While temporarily sidelined with a running related ankle sprain, I have been surprised by some questions asked by fellow runners, writes runABC South reporter Alan Newman. It has quickly become clear that there is scant knowledge out there regarding common running injuries.
We have probably all heard of runners who claim to have had a 'strained ankle' at some time. They may well have been injured but they are about as likely to have strained their ankle as to have sprained their hamstring! So what is the difference between a sprain and a strain?
A sprain involves a stretch or tear of one or more of the ligaments that join bones together. Common areas for this type of injury in runners are the ankle and knee, where the ligaments stabilise and support the joints which enable us to run.
A strain is an injury to muscle fibres and/or tendons – tough, fibrous cords that attach muscles to bones. Common sites for this sort of injury in runners are the calf muscles, hamstrings and achilles tendons.
Of course, complex and severe ankle sprains may also involve some degree of strain injury to the calf muscle and/or achilles tendon but fortunately that degree of severity is rarely seen.
Unfortunately, anyone can pick up one of these injuries. They are not confined to the elite and there is evidence to suggest that slower, heavier and older runners tend to have more frequent sprains and strains and/or take longer to recover – bad news for this writer, then!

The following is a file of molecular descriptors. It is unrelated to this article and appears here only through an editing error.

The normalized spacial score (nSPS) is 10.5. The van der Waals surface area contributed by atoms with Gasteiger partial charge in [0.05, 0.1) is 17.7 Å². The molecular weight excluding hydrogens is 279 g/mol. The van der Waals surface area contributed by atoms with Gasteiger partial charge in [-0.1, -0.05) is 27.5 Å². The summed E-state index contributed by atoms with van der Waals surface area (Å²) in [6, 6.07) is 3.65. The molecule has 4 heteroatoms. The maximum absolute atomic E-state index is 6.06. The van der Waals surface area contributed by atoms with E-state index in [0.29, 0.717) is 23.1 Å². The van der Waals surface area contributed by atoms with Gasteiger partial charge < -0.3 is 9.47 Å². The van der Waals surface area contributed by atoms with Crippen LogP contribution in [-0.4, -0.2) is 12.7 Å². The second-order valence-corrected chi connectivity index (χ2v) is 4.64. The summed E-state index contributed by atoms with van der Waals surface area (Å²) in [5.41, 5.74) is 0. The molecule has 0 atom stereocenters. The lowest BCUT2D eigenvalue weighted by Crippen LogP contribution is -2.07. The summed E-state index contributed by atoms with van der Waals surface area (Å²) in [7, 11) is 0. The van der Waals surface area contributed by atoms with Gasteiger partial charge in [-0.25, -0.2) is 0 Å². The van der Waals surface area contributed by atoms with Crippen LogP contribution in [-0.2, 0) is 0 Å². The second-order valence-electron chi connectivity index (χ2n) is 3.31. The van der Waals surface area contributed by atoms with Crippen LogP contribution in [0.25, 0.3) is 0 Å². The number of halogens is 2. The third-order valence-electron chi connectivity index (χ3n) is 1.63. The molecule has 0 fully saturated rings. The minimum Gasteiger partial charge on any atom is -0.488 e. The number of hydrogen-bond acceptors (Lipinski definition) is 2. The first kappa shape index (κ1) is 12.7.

Prevention is always better than cure so the best ways to avoid injury in the first place include a good conditioning programme to improve strength; regular stretching to improve flexibility; well fitting and suitable footwear; good nutrition and hydration; warming up properly before training and competing and concentrating on technique and form while running.
And if it all goes wrong and we end up on the bench for a while the current treatment regime is to P.O.L.I.C.E the injury: Protect; Optimal Loading; Ice; Compression; Elevation. So what has happened to the Rest in R.I.C.E you cry? Many therapists now believe we tend to take the rest element too far and too literally, leading to decreased muscular strength and flexibility when we eventually return to exercise. Gentle motion within a limited range of movement can be started as soon as pain and swelling reduction allows and this is believed to promote optimal healing and help to reduce recovery time and prevent further injury.
cannot provide individual injury advice and if you are in any doubt you should seek expert advice immediately. If you are injured we hope you make a full and speedy recovery. Perhaps you could use the time to plan your return by viewing our comprehensive future race listings here